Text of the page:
Wednesday, September 21, 2011

Conference realignment: Not so fast, buckaroo!

Just when you thought you knew what was going to happen next in the world of college football realignment, it pivots on a pinhead and suddenly prologue is past.
On Tuesday afternoon, four schools from the Big 12 were seemingly on a straight path to the Pac-12, but a few hours later, the concept got squashed like a cockroach in my old U-M basement apartment. It ain’t happening … at least not right now … not with that lineup … not under those financial conditions.
What is left are four extra-large conferences (SEC, Big 10, Pac-12, ACC), two staggered conference (Big East, Big 12) seeking stability and other schools trying to claw their way into the Big Leagues.
Since this scenario remains a story about greed and money, fans should continue to examine each decision on those factors. As the light of Wednesday has illuminated, money – and the lack of sharing it – is at the root of several decisions.
First, the Pac-12 commissioner Larry Scott got fed up negotiating with a reticent University of Texas in regard to its newfound gold mine, The Longhorn Network. Texas will do lots of compromising but NOT in regard to its long-held dream of a national network solely spotlighting its institution’s sports. UT officials have simply worked too hard to bring it to fruition to share with the other kids in the sandbox.
And Scott, acting on behalf of the entire conference, didn’t want to barter with Texas and UT would not accept ANY constraints on its network. So Scott chose to walk away, stand pat at 12 members (Colorado could exhale at that moment for fear of facing Texas … again) and move forward as a West Coast dominated grouping. The exit came despite having a majority of Pac-12 presidents, in Scott’s pocket, voting FOR expansion.
Had it invited Texas and Oklahoma into the fold, those two behemoths would have dominated conference policy and revenues in a short matter of time. That IS their history.
Meanwhile, the Big 12 must restructure itself on solid footing and that will NOT be an easy task. Already, as a result of the Pac-12 fallout, there has arisen the constant bickering and battling between Texas and Oklahoma, with the Sooners, according to five published reports, now making demands upon the conference AND Texas.
To “retain” Oklahoma’s loyalty to the Big 12 (minus 3), OU wants a new commissioner installed, one more to ITS liking. Current commissioner Don Beebe has been accused in Norman of being too Texas-friendly, despite everything Beebe has done to keep the conference together through bailing wire and chewing gum.
The term “financial balance” is being tossed about like a beach ball in the Saturday stands. Texas has told lots of people it could agree to a more balanced distribution of revenue (currently, UT and OU get a higher percentage than the other Big 12 schools), but hands off its Longhorn Network monies. To Austin, it’s non-negotiable!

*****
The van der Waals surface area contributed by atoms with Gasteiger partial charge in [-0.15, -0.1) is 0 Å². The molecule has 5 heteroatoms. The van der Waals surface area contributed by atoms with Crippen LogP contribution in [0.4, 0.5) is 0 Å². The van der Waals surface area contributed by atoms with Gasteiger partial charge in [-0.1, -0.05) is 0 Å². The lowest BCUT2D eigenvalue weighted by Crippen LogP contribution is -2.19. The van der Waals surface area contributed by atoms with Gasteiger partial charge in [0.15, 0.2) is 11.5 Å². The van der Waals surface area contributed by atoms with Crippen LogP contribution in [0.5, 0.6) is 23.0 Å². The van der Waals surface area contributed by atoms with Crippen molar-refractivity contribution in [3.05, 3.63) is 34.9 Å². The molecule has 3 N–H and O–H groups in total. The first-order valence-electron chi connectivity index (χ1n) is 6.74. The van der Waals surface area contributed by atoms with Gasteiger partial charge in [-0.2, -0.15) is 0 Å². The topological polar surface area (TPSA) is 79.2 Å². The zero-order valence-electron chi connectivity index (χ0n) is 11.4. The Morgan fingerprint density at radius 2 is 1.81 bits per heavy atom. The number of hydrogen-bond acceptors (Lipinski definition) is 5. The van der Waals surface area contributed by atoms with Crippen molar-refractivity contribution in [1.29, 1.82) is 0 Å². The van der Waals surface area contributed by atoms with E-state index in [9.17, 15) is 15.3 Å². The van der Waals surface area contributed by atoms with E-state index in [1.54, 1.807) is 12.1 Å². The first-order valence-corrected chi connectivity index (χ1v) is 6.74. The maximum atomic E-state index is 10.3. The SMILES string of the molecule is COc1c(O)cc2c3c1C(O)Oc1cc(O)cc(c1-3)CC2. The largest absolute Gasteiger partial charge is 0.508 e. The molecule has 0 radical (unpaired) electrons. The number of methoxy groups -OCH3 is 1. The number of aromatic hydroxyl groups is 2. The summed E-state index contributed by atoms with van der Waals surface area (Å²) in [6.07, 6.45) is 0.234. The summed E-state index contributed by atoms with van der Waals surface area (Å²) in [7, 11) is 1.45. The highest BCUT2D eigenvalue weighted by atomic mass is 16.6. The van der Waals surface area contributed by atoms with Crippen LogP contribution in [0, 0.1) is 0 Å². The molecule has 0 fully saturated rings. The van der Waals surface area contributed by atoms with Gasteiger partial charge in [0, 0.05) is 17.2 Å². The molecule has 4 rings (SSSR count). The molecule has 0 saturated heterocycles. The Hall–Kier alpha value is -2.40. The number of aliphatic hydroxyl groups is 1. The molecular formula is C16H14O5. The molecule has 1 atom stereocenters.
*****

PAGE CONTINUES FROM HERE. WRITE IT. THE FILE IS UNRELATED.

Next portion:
And there is some seed of doubt being spread about the finality of Texas A&M’s departure for the SEC, which happened earlier this month. No less than the conference’s richest supporter, oilman T. Boone Pickens who is Oklahoma State’s Mr. Everything, told the Oklahoman newspaper that the Aggies are “sobering up” and could, mind you, reconsider its exit. A&M officials deny that, but I guarantee you, it’s on its board of regents’ minds.
The Big 12 is now considering a list of possible new conference members, including Brigham Young, Louisville, Houston, Cincinnati, West Virginia and TCU (despite its declaration for the Big East because it would make more sense to remain in the Southwest region of the country). SMU is openly seeking admission back to major conference status, but what will is anybody’s guess.
The Big 10 Conference, with Nebraska as its 12 member, is not standing on quicksand by ANY means. Instead of some far-fetched dreams of joining the SEC, a school like Missouri would be a natural fit into the Big 10 – if Notre Dame continues to play the girl who is too hard-to-get.
The lack of strength of the Big East Conference, which will add Fort Worth-based Texas Christian as a member next season (as un-Eastern as it gets), is demonstrated by Notre Dame’s complete reluctance to join the conference as a football member (it IS a Big East ally in all other sports). Such a stand worked well in the 1980s and 1990s when the program ruled college football, as an independent. But the Irish have NOT been dominated in more than a decade and, as written before, the bigwigs at NBC Sports say “no thanks” to the expensive contract renewal for ND football, the people in South Bend will need a conference as shelter.
In the end, perhaps it was speed that forced the Pac-12 to halt the expansion proceedings. Things seemed to be moving a warp speed and no one could accurately assess any possible damage or ramifications. So… its commissioner simply pushed the stop button on the carnival ride that college football now resembles.
At least such talk should not resume until after the 2011 season is concluded; schools should stop detracting from the games played on the field instead of the games played inside the meetings rooms.

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